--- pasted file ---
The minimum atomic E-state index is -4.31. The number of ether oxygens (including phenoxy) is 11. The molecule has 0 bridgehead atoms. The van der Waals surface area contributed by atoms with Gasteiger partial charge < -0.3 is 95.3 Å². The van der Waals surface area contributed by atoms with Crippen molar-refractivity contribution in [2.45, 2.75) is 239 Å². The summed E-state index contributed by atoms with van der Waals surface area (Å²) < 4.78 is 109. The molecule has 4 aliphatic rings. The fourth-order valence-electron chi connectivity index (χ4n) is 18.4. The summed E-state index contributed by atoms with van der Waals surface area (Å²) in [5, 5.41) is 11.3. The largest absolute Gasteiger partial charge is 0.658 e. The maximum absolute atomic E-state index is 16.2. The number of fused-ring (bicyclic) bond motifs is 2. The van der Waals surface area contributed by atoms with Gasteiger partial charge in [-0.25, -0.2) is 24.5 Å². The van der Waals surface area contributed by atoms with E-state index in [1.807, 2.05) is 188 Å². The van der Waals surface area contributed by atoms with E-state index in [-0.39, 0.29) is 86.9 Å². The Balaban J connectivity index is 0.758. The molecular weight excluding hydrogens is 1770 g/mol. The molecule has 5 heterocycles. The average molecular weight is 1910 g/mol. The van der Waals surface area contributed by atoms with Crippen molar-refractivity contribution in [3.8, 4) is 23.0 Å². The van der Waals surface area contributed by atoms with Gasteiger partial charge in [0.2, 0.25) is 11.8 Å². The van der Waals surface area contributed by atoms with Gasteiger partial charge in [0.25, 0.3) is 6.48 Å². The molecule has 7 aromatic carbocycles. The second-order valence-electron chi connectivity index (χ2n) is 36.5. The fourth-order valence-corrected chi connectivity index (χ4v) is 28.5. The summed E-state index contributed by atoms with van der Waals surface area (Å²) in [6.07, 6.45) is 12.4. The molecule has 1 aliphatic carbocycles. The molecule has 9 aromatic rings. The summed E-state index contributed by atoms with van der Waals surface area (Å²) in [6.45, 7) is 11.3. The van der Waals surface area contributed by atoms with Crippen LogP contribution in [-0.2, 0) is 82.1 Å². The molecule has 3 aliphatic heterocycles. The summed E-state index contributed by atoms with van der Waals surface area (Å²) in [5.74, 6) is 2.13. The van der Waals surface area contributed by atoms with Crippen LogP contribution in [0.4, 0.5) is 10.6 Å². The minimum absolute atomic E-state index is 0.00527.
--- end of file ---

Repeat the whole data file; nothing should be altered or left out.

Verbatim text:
The minimum atomic E-state index is -4.31. The number of ether oxygens (including phenoxy) is 11. The molecule has 0 bridgehead atoms. The van der Waals surface area contributed by atoms with Gasteiger partial charge < -0.3 is 95.3 Å². The van der Waals surface area contributed by atoms with Crippen molar-refractivity contribution in [2.45, 2.75) is 239 Å². The summed E-state index contributed by atoms with van der Waals surface area (Å²) < 4.78 is 109. The molecule has 4 aliphatic rings. The fourth-order valence-electron chi connectivity index (χ4n) is 18.4. The summed E-state index contributed by atoms with van der Waals surface area (Å²) in [5, 5.41) is 11.3. The largest absolute Gasteiger partial charge is 0.658 e. The maximum absolute atomic E-state index is 16.2. The number of fused-ring (bicyclic) bond motifs is 2. The van der Waals surface area contributed by atoms with Gasteiger partial charge in [-0.25, -0.2) is 24.5 Å². The van der Waals surface area contributed by atoms with E-state index in [1.807, 2.05) is 188 Å². The van der Waals surface area contributed by atoms with E-state index in [-0.39, 0.29) is 86.9 Å². The Balaban J connectivity index is 0.758. The molecular weight excluding hydrogens is 1770 g/mol. The molecule has 5 heterocycles. The average molecular weight is 1910 g/mol. The van der Waals surface area contributed by atoms with Crippen molar-refractivity contribution in [3.8, 4) is 23.0 Å². The van der Waals surface area contributed by atoms with Gasteiger partial charge in [0.2, 0.25) is 11.8 Å². The van der Waals surface area contributed by atoms with Gasteiger partial charge in [0.25, 0.3) is 6.48 Å². The molecule has 7 aromatic carbocycles. The second-order valence-electron chi connectivity index (χ2n) is 36.5. The fourth-order valence-corrected chi connectivity index (χ4v) is 28.5. The summed E-state index contributed by atoms with van der Waals surface area (Å²) in [6.07, 6.45) is 12.4. The molecule has 1 aliphatic carbocycles. The molecule has 9 aromatic rings. The summed E-state index contributed by atoms with van der Waals surface area (Å²) in [6.45, 7) is 11.3. The van der Waals surface area contributed by atoms with Crippen LogP contribution in [-0.2, 0) is 82.1 Å². The molecule has 3 aliphatic heterocycles. The summed E-state index contributed by atoms with van der Waals surface area (Å²) in [5.74, 6) is 2.13. The van der Waals surface area contributed by atoms with Crippen LogP contribution in [0.4, 0.5) is 10.6 Å². The minimum absolute atomic E-state index is 0.00527.